According to Angela Ellard, one of the deputy director generals at the WTO, transparency is an important pillar of the future multilateral trading system, she said in statement circulated Nov. 18 (from comments made Nov. 12 as the Glasgow climate talks ended).

Regional trade agreements alone cannot deal with two global challenges that require a “fair share / fair price” approach.

“Some issues concerning global commons, such as fisheries subsidies or development of a single instrument regulating carbon pricing, can be addressed only at the multilateral level,” the WTO said, citing Ellard, who has negotiated and delivered significant bipartisan trade policy outcomes and legislation with members of U.S. Congress and senior Biden, Trump, Obama, Bush, and Clinton administration officials. (I added emphasis.)

I’m assuming the Paris climate deal might be the “single instrument” she’s referring to, though there’s still clearly at least three separate instruments there — 6.2, 6.4 and the voluntary markets. I will try to find out.

The IMF and G20 are mulling global carbon pricing with “floors,” which could drive down global emissions by 23% by 2030. See this:

https://blogs.imf.org/2021/06/18/a-proposal-to-scale-up-global-carbon-pricing/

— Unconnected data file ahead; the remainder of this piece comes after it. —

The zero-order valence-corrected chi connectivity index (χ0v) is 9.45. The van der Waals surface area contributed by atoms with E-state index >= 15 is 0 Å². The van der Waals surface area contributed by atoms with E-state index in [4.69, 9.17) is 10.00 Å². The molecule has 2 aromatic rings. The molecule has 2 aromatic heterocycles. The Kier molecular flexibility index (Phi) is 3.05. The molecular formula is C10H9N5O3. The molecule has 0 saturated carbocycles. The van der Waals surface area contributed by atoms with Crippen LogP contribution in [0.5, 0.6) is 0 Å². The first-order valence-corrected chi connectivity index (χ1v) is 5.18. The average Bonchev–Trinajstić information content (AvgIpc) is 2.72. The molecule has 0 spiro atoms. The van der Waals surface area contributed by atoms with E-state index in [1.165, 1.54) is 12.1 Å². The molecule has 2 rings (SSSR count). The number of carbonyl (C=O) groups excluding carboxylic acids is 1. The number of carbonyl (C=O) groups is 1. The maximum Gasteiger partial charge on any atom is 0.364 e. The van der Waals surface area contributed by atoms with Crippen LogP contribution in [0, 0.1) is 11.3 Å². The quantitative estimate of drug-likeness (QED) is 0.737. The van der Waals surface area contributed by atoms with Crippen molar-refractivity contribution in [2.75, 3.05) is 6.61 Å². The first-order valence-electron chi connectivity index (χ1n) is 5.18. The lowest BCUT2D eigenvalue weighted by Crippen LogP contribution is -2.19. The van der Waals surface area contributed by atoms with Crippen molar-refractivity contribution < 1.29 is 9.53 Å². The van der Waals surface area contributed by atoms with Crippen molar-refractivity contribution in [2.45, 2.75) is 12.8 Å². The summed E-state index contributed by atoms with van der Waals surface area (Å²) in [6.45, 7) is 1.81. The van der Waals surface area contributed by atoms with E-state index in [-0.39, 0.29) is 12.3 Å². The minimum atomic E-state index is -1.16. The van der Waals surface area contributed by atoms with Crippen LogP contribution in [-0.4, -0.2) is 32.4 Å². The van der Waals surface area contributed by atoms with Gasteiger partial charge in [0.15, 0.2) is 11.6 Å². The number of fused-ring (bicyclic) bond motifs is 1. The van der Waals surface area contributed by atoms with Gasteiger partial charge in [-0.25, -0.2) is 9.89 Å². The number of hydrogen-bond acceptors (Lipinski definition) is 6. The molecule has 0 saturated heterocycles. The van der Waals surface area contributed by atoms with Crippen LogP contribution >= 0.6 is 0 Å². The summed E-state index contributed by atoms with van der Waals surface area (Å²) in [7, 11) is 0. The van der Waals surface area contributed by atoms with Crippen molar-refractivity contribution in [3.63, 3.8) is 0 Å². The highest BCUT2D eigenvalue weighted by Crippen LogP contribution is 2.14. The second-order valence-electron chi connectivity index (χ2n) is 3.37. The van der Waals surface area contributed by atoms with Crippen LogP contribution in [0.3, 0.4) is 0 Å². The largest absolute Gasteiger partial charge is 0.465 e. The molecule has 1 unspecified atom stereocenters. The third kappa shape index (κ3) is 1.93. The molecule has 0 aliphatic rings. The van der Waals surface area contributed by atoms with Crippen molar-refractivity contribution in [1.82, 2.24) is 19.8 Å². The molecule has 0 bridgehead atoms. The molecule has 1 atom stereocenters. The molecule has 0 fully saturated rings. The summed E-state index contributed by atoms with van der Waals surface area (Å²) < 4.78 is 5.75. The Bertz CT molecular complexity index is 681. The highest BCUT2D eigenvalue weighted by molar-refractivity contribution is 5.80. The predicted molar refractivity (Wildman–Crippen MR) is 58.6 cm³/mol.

(Updates with record carbon price, Gogerty, IMF)

https://www.wto.org/english/thewto_e/dg_e/ddgs_e.htm#ellard

NOTES

Verra announcement and reflections in full: https://verra.org/moving-forward-together-verras-reflections-on-the-cop26-outcome-in-glasgow/

Moving Forward Together: Verra’s Reflections on the COP26 Outcome in Glasgow

18 November 2021
REGISTER FOR THE COP26 DEBRIEF WEBINAR

We were privileged to participate in person at the COP26 summit in Glasgow this month. It was most enjoyable to see and exchange with many colleagues and partners after this extended period of pandemic-induced virtual calls.

Verra welcomes the commitments that countries have made to greater ambition and more extensive financing and facilitation of climate action. The world remains short of its goals, but a significant step forward has been achieved. Short of a revolution, this is what makes up progress, and we can only hope more and bigger steps will be made next year in Egypt.

We also welcome the adoption – finally – of international rules for the operation of Article 6 of the Paris Agreement. After the failure to reach consensus in Katowice and then Madrid, this was the third and probably final chance for the UN to clarify how countries implement and account for international carbon markets under Article 6. Those rules are now in place, and the gaps to be filled over the next year have been identified.